Bell & Evans has begun construction on a 411,500-square-foot organic-certified chicken harvesting facility in Fredericksburg, Pennsylvania. The first precast walls were placed in July, and the complex is scheduled to be operational by late 2021. The project will cost approximately $330 million and double current production capacity.
The company produces 100% antibiotics-free premium chicken and organic chicken, accounting for approximately 60% and 40% of its revenues, respectively. The additional capacity will allow for expansion of organic production to represent about 50% of total output to meet increasing customer demand.
According to a 2019 report by IRI, sales of organic chicken were up 13.1% in the United States over a three-year average, while Bell & Evans generated far greater 69.9% organic growth during the same period. Its wide range of value-added frozen, chilled and fresh pack products is sold at health food markets and upscale supermarket outlets nationwide including Whole Foods, Wegmans, Roche Bros. Supermarkets, Lunds & Byerlys, and Publix. The company’s branded chicken is also found on restaurants menus across the country.
The entire operations plant will be constructed with Thermomass precast concrete exterior walls that provide a superior thermal rating. All production areas will have acid brick flooring to hold up against corrosion, and freezer floors will be insulated with six inches of extruded polystyrene to prevent frost heave. There will be no wood utilized in any production zones nor any painted surfaces in processing spaces. The interior sides of the precast walls are white concrete to offer a bright environment for workers, and many areas of production will have windows to the outside to allow in natural light.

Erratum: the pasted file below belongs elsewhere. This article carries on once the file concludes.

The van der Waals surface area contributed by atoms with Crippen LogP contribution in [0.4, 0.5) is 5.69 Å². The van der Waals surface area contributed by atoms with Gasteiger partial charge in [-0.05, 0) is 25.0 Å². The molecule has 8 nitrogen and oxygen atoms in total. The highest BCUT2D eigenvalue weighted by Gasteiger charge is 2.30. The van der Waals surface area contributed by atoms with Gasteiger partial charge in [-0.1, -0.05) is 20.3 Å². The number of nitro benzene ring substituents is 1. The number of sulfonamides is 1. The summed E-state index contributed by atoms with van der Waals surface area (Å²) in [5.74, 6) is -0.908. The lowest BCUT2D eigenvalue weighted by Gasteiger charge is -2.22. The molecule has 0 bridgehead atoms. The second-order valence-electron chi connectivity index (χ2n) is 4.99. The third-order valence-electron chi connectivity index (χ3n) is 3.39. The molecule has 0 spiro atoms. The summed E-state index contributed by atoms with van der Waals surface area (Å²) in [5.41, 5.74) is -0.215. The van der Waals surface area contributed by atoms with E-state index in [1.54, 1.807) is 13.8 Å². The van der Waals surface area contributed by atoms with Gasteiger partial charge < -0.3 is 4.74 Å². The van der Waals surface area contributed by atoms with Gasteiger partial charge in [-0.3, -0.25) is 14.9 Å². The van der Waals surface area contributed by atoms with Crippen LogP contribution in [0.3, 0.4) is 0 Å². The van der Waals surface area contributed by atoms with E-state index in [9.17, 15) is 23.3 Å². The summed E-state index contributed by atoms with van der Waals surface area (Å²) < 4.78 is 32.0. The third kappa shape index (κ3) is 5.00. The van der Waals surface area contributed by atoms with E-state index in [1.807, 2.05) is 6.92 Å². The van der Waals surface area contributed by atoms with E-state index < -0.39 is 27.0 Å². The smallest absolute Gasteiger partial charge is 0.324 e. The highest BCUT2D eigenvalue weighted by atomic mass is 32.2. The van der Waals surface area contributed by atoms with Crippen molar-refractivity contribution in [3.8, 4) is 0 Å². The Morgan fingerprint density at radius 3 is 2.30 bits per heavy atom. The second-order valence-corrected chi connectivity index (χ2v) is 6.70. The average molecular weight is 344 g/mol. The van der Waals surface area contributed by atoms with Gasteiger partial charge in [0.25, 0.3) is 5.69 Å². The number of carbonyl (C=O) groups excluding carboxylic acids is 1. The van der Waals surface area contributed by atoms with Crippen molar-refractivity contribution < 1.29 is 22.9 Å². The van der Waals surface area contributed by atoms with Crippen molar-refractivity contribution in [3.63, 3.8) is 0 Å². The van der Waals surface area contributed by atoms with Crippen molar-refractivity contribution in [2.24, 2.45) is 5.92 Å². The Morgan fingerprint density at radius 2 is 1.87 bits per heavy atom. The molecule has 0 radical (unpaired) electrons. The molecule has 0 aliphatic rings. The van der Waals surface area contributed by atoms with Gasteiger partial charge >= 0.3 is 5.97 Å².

“European-Plus” Construction Quality and Durability
“I have been all over the world, including Europe dozens of times, visiting poultry operations and suppliers,” said Scott Sechler, owner of the fifth-generation family company that has been in business for 125 years. “I have a really good grasp of what’s out there, and like to take the best practices found and make them even better to fit our Bell & Evans model. In Europe, producers have the right mindset. They build to last. I describe our project as European-Plus.”
As animal welfare continues to be top priority, the new harvesting facility will include live receiving area upgrades. An innovative automated transport system eliminates the use of fork trucks to off-load drawers of transported chickens into harvesting zones. An upgraded slow induction anesthesia system will also be utilized, modeled after the version the company pioneered in 2011 that received praise from leading animal welfare advocates.
Sustainability has been considered in every aspect of construction and operations. The entire operation will benefit from a fully computerized utility system that ensures water and energy efficiency and reusage. State-of-the-art processing equipment supplied by Marel and an upgraded 100% air chill system will dramatically reduce water usage in the plant.
Sanitation systems will utilize hot water generated by waste heat at the organic rendering plant, offsetting daily carbon production and reducing the use of a boiler system. The use of hot water instead of chemical agents is an important aspect of organic certification. Additionally, Bell & Evans recycles water from its onsite wastewater treatment plant to wash live haul transportation components.
The construction is being financed with the first “green loan” in the US poultry sector, provided by Rabobank. Jacksonville, Florida-headquartered Stellar is handling all aspects of the design-build project, utilizing an innovative 3-D design with complete equipment placement to allow for real-time collaboration between site managers, equipment vendors and installers.
“I spent more than 50 years in the chicken business making upgrades to old processes and retrofitting facilities with the most innovative equipment, and now to be building these beautiful, state-of-the-art chicken plants from the ground up is a dream come true,” said Sechler.
The work in progress sits on a 112-acre greenfield property where a second new harvesting facility of similar scale will be built within the next ten years to triple current production.